As Rehana Fathima tried to reach the Sabarimala shrine in Kerala on Friday, carrying on her head the offerings for Lord Ayyappa, like all devotees and guarded by hundreds of policemen, there was trouble for her back home in Kochi.
Ms Fathima's home was vandalised by men angry with her for trying to "defy" Sabarimala's centuries-old ban on women of menstrual age, or between 10 and 50 years; the Supreme Court last month ended the ban in a landmark ruling.
The police arrived at Ms Fathima's house after being alerted by neighbours. "We came here after hearing that her home was damaged. We don't know if there was anyone inside," said a police official.
She works with state-run telecom company BSNL and lives with her partner, who had accompanied her to Sabarimala Temple. "There is no separate law for activists," said her partner, a news producer with a local channel. "She is not an activist and she the right to pray," he said.
Rehana Fathima was forced to turn back after nearly two hours of waiting for protesters to allow her and a woman journalist to complete the last few metres to the temple of Lord Ayyappa. The police told the two women that the protests were escalating, and the temple priests had threatened to shut down Sabarimala.
"I don't know what happened to my children. My life is also in danger. But the police have said that they will provide protection. That is why I am going back," she said.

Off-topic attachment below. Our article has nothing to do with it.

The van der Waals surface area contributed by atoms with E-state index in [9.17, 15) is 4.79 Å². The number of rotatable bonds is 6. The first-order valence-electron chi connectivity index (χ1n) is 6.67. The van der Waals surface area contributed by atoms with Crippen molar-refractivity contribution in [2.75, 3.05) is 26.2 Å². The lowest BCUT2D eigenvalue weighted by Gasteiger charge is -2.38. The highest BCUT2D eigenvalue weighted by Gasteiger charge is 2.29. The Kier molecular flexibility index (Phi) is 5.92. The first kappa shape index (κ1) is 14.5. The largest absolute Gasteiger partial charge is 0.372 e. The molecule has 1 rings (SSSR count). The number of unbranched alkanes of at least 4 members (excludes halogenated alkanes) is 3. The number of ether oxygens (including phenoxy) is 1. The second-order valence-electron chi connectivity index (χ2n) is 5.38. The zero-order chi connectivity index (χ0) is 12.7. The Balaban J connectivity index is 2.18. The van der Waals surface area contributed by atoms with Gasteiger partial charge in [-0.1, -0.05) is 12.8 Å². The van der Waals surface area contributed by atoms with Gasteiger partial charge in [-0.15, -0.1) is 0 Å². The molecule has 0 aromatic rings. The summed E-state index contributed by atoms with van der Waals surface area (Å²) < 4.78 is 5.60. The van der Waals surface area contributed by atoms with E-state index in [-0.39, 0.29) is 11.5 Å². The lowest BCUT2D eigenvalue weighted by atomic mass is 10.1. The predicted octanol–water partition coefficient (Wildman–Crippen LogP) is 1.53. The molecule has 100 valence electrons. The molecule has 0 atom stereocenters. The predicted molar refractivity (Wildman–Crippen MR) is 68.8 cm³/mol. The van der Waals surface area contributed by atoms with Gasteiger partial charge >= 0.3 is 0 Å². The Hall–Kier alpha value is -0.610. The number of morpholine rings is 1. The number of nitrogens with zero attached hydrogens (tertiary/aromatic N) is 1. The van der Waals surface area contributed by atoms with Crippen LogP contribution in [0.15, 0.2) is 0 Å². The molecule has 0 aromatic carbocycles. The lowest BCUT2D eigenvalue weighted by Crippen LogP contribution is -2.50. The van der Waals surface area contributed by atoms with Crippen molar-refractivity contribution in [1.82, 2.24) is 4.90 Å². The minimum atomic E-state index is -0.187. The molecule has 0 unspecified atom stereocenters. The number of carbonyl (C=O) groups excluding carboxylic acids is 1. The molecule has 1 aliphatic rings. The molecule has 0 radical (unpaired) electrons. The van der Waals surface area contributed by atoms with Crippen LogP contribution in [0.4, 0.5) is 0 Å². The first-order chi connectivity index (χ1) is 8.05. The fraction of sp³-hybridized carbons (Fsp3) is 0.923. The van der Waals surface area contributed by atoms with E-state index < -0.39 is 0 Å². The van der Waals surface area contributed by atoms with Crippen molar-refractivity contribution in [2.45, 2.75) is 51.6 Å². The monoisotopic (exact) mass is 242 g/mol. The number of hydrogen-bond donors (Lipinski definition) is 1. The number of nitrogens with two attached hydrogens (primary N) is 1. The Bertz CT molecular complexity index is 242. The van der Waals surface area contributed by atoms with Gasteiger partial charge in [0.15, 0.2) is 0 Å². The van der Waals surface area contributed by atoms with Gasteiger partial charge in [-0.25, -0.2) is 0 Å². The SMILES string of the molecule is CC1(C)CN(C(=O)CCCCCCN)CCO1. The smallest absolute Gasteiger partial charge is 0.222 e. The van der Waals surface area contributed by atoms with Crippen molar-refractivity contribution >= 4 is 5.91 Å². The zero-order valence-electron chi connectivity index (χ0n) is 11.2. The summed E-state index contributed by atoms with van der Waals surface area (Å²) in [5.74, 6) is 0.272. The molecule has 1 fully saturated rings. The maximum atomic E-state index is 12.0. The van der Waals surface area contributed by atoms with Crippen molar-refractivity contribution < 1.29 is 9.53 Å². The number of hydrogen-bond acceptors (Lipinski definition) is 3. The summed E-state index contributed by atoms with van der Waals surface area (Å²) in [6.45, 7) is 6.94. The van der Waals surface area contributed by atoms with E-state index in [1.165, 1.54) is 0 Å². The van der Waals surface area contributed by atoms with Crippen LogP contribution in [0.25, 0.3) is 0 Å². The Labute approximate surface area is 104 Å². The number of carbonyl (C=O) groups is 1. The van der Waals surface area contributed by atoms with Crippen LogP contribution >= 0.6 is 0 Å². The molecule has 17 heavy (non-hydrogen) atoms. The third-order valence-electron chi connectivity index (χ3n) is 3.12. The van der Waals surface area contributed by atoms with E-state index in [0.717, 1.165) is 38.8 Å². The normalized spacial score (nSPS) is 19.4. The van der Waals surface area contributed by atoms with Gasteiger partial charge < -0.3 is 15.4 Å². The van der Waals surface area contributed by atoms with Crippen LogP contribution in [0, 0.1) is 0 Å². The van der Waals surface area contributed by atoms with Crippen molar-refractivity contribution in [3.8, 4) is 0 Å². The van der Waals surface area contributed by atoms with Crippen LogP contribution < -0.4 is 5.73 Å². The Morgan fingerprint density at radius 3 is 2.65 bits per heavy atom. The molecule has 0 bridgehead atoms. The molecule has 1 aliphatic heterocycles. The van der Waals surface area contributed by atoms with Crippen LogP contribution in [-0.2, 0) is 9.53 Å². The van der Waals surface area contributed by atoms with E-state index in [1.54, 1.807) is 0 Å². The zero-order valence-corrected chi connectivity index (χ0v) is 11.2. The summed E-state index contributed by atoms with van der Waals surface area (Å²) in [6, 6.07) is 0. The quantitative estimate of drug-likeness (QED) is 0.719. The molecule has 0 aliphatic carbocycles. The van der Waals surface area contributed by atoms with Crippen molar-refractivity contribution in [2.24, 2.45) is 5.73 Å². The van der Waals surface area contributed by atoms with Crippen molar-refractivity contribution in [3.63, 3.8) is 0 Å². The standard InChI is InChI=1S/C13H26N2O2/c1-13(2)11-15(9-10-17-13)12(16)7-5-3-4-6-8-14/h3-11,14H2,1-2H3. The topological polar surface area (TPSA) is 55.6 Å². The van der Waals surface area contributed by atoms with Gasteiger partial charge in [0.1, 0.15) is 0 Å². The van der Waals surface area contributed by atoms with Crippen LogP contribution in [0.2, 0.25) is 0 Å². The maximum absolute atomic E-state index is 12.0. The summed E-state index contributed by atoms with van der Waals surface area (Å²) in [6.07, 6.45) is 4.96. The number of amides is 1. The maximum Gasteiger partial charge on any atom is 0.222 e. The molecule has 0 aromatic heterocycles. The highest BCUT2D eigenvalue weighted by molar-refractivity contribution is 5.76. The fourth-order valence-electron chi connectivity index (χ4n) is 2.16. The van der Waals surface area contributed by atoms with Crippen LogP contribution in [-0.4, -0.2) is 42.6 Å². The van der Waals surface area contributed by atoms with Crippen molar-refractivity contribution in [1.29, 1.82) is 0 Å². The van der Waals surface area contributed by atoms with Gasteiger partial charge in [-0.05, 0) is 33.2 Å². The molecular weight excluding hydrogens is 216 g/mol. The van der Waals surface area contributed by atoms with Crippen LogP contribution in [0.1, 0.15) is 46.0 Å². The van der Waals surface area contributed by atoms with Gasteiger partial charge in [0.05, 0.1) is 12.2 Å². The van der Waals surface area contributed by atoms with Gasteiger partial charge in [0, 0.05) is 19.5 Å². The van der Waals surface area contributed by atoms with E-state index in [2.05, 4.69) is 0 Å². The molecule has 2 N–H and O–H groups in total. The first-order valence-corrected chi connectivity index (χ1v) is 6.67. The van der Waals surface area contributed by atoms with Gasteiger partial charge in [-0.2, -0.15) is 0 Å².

Around 30 employees and the chief priest of the Sabarimala shrine sat down at the 18 steps leading to the inner chamber and sang Ayyappa hymns after they heard that the two women were about to reach the shrine.
The 31-year-old was upset at the Devaswom minister's comment that "both women who tried to go to Sabarimala today were activists".
"Tell me, how does one be a devotee. You tell me that first and then I will tell you if I'm a devotee or not." She claimed that it is people, not "devotees", who are disrupting peace at the shrine.
BSNL confirmed that Ms Fathima was on their staff Ernakulam. "Outside BSNL premises, Ms Fathima alone shall be fully responsible for her actions, in her own personal capacity, outside normal business hours," said the company, dissociating itself from the row.